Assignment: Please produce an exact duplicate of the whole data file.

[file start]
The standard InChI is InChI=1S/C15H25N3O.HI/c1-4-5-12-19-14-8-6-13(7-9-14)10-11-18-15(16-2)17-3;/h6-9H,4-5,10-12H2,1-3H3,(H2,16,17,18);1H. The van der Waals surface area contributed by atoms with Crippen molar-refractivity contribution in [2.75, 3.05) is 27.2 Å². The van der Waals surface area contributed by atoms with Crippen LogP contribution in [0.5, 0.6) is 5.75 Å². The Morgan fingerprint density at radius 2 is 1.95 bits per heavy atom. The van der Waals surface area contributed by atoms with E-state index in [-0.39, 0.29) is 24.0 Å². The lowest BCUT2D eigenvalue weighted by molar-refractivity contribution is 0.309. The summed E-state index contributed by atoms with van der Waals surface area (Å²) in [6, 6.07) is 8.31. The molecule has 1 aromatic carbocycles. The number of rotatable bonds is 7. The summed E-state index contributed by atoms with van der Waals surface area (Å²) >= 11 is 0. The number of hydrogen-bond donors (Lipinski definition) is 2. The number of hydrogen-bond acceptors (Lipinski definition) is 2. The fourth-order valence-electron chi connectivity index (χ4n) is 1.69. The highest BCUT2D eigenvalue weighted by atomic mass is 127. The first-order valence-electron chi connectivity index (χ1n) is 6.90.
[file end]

The standard InChI is InChI=1S/C15H25N3O.HI/c1-4-5-12-19-14-8-6-13(7-9-14)10-11-18-15(16-2)17-3;/h6-9H,4-5,10-12H2,1-3H3,(H2,16,17,18);1H. The van der Waals surface area contributed by atoms with Crippen molar-refractivity contribution in [2.75, 3.05) is 27.2 Å². The van der Waals surface area contributed by atoms with Crippen LogP contribution in [0.5, 0.6) is 5.75 Å². The Morgan fingerprint density at radius 2 is 1.95 bits per heavy atom. The van der Waals surface area contributed by atoms with E-state index in [-0.39, 0.29) is 24.0 Å². The lowest BCUT2D eigenvalue weighted by molar-refractivity contribution is 0.309. The summed E-state index contributed by atoms with van der Waals surface area (Å²) in [6, 6.07) is 8.31. The molecule has 1 aromatic carbocycles. The number of rotatable bonds is 7. The summed E-state index contributed by atoms with van der Waals surface area (Å²) >= 11 is 0. The number of hydrogen-bond donors (Lipinski definition) is 2. The number of hydrogen-bond acceptors (Lipinski definition) is 2. The fourth-order valence-electron chi connectivity index (χ4n) is 1.69. The highest BCUT2D eigenvalue weighted by atomic mass is 127. The first-order valence-electron chi connectivity index (χ1n) is 6.90.